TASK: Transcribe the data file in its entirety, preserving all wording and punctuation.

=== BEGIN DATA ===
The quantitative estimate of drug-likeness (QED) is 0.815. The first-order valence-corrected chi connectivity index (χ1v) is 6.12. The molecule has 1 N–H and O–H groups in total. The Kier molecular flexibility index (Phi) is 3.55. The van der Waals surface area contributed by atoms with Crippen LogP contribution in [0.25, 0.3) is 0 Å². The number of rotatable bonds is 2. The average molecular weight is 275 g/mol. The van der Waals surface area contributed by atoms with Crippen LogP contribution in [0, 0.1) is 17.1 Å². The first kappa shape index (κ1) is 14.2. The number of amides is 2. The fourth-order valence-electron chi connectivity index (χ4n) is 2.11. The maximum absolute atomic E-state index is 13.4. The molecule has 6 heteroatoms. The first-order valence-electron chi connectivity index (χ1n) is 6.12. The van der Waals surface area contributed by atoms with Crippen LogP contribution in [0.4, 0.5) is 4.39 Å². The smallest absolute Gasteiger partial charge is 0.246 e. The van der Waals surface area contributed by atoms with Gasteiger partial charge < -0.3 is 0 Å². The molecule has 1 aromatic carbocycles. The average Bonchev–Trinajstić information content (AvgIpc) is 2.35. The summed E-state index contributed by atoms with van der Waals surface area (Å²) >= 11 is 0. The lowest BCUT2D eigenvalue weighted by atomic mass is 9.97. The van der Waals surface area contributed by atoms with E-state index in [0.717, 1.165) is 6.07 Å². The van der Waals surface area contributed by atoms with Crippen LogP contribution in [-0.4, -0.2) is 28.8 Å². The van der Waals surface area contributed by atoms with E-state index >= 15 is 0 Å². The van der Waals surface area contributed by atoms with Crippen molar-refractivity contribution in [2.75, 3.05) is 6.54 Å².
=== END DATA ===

The quantitative estimate of drug-likeness (QED) is 0.815. The first-order valence-corrected chi connectivity index (χ1v) is 6.12. The molecule has 1 N–H and O–H groups in total. The Kier molecular flexibility index (Phi) is 3.55. The van der Waals surface area contributed by atoms with Crippen LogP contribution in [0.25, 0.3) is 0 Å². The number of rotatable bonds is 2. The average molecular weight is 275 g/mol. The van der Waals surface area contributed by atoms with Crippen LogP contribution in [0, 0.1) is 17.1 Å². The first kappa shape index (κ1) is 14.2. The number of amides is 2. The fourth-order valence-electron chi connectivity index (χ4n) is 2.11. The maximum absolute atomic E-state index is 13.4. The molecule has 6 heteroatoms. The first-order valence-electron chi connectivity index (χ1n) is 6.12. The van der Waals surface area contributed by atoms with Crippen LogP contribution in [0.4, 0.5) is 4.39 Å². The smallest absolute Gasteiger partial charge is 0.246 e. The van der Waals surface area contributed by atoms with Gasteiger partial charge < -0.3 is 0 Å². The molecule has 1 aromatic carbocycles. The average Bonchev–Trinajstić information content (AvgIpc) is 2.35. The summed E-state index contributed by atoms with van der Waals surface area (Å²) >= 11 is 0. The lowest BCUT2D eigenvalue weighted by atomic mass is 9.97. The van der Waals surface area contributed by atoms with E-state index in [0.717, 1.165) is 6.07 Å². The van der Waals surface area contributed by atoms with Crippen LogP contribution in [-0.4, -0.2) is 28.8 Å². The van der Waals surface area contributed by atoms with E-state index >= 15 is 0 Å². The van der Waals surface area contributed by atoms with Crippen molar-refractivity contribution in [2.75, 3.05) is 6.54 Å².